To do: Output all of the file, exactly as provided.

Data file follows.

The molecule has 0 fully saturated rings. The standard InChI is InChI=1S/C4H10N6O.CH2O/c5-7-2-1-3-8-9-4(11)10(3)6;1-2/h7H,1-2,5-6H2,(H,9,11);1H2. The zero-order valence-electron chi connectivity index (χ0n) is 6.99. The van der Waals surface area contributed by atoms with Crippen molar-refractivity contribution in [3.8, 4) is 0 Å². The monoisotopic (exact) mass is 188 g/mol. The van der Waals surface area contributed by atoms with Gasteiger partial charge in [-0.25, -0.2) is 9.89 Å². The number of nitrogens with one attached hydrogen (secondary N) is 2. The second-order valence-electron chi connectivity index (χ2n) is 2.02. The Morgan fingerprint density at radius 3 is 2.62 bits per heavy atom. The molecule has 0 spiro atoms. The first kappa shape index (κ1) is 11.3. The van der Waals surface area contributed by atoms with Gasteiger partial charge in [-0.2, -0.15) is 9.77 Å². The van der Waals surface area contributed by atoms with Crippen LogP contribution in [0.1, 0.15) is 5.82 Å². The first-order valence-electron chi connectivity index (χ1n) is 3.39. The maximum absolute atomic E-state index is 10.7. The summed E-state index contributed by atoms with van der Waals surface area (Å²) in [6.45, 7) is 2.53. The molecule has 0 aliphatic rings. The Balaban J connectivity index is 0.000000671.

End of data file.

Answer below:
The molecule has 0 fully saturated rings. The standard InChI is InChI=1S/C4H10N6O.CH2O/c5-7-2-1-3-8-9-4(11)10(3)6;1-2/h7H,1-2,5-6H2,(H,9,11);1H2. The zero-order valence-electron chi connectivity index (χ0n) is 6.99. The van der Waals surface area contributed by atoms with Crippen molar-refractivity contribution in [3.8, 4) is 0 Å². The monoisotopic (exact) mass is 188 g/mol. The van der Waals surface area contributed by atoms with Gasteiger partial charge in [-0.25, -0.2) is 9.89 Å². The number of nitrogens with one attached hydrogen (secondary N) is 2. The second-order valence-electron chi connectivity index (χ2n) is 2.02. The Morgan fingerprint density at radius 3 is 2.62 bits per heavy atom. The molecule has 0 spiro atoms. The first kappa shape index (κ1) is 11.3. The van der Waals surface area contributed by atoms with Gasteiger partial charge in [-0.2, -0.15) is 9.77 Å². The van der Waals surface area contributed by atoms with Crippen LogP contribution in [0.1, 0.15) is 5.82 Å². The first-order valence-electron chi connectivity index (χ1n) is 3.39. The maximum absolute atomic E-state index is 10.7. The summed E-state index contributed by atoms with van der Waals surface area (Å²) in [6.45, 7) is 2.53. The molecule has 0 aliphatic rings. The Balaban J connectivity index is 0.000000671.